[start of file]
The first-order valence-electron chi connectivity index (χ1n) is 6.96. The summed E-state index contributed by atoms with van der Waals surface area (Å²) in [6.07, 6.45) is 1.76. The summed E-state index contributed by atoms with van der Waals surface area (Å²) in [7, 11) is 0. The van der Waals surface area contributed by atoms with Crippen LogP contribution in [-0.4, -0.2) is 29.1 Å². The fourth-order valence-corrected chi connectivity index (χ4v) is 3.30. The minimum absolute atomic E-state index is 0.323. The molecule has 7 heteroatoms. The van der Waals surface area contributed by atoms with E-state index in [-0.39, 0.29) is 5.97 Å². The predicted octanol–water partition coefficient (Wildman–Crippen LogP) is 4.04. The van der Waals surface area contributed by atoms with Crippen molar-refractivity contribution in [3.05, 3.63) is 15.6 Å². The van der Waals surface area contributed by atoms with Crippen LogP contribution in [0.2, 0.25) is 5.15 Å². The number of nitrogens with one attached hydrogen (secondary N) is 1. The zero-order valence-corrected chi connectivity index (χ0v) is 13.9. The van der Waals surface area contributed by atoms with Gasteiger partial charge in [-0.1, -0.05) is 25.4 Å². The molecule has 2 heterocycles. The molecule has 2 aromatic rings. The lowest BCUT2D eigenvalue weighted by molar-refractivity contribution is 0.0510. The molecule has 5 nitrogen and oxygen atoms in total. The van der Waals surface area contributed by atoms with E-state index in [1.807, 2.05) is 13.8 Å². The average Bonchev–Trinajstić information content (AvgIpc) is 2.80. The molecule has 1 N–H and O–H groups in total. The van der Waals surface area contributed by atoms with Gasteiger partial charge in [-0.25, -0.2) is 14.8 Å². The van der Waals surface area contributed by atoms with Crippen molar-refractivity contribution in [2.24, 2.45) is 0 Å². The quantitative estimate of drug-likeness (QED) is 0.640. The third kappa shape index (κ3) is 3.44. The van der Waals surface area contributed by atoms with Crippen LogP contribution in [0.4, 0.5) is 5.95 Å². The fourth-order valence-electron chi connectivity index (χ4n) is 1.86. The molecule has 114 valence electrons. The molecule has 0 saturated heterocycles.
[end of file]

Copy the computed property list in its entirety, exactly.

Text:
The first-order valence-electron chi connectivity index (χ1n) is 6.96. The summed E-state index contributed by atoms with van der Waals surface area (Å²) in [6.07, 6.45) is 1.76. The summed E-state index contributed by atoms with van der Waals surface area (Å²) in [7, 11) is 0. The van der Waals surface area contributed by atoms with Crippen LogP contribution in [-0.4, -0.2) is 29.1 Å². The fourth-order valence-corrected chi connectivity index (χ4v) is 3.30. The minimum absolute atomic E-state index is 0.323. The molecule has 7 heteroatoms. The van der Waals surface area contributed by atoms with E-state index in [-0.39, 0.29) is 5.97 Å². The predicted octanol–water partition coefficient (Wildman–Crippen LogP) is 4.04. The van der Waals surface area contributed by atoms with Crippen molar-refractivity contribution in [3.05, 3.63) is 15.6 Å². The van der Waals surface area contributed by atoms with Crippen LogP contribution in [0.2, 0.25) is 5.15 Å². The number of nitrogens with one attached hydrogen (secondary N) is 1. The zero-order valence-corrected chi connectivity index (χ0v) is 13.9. The van der Waals surface area contributed by atoms with Gasteiger partial charge in [-0.1, -0.05) is 25.4 Å². The molecule has 2 heterocycles. The molecule has 2 aromatic rings. The lowest BCUT2D eigenvalue weighted by molar-refractivity contribution is 0.0510. The molecule has 5 nitrogen and oxygen atoms in total. The van der Waals surface area contributed by atoms with E-state index in [1.807, 2.05) is 13.8 Å². The average Bonchev–Trinajstić information content (AvgIpc) is 2.80. The molecule has 1 N–H and O–H groups in total. The van der Waals surface area contributed by atoms with Gasteiger partial charge in [-0.25, -0.2) is 14.8 Å². The van der Waals surface area contributed by atoms with Crippen molar-refractivity contribution in [2.24, 2.45) is 0 Å². The quantitative estimate of drug-likeness (QED) is 0.640. The third kappa shape index (κ3) is 3.44. The van der Waals surface area contributed by atoms with Crippen LogP contribution in [0.4, 0.5) is 5.95 Å². The fourth-order valence-electron chi connectivity index (χ4n) is 1.86. The molecule has 114 valence electrons. The molecule has 0 saturated heterocycles.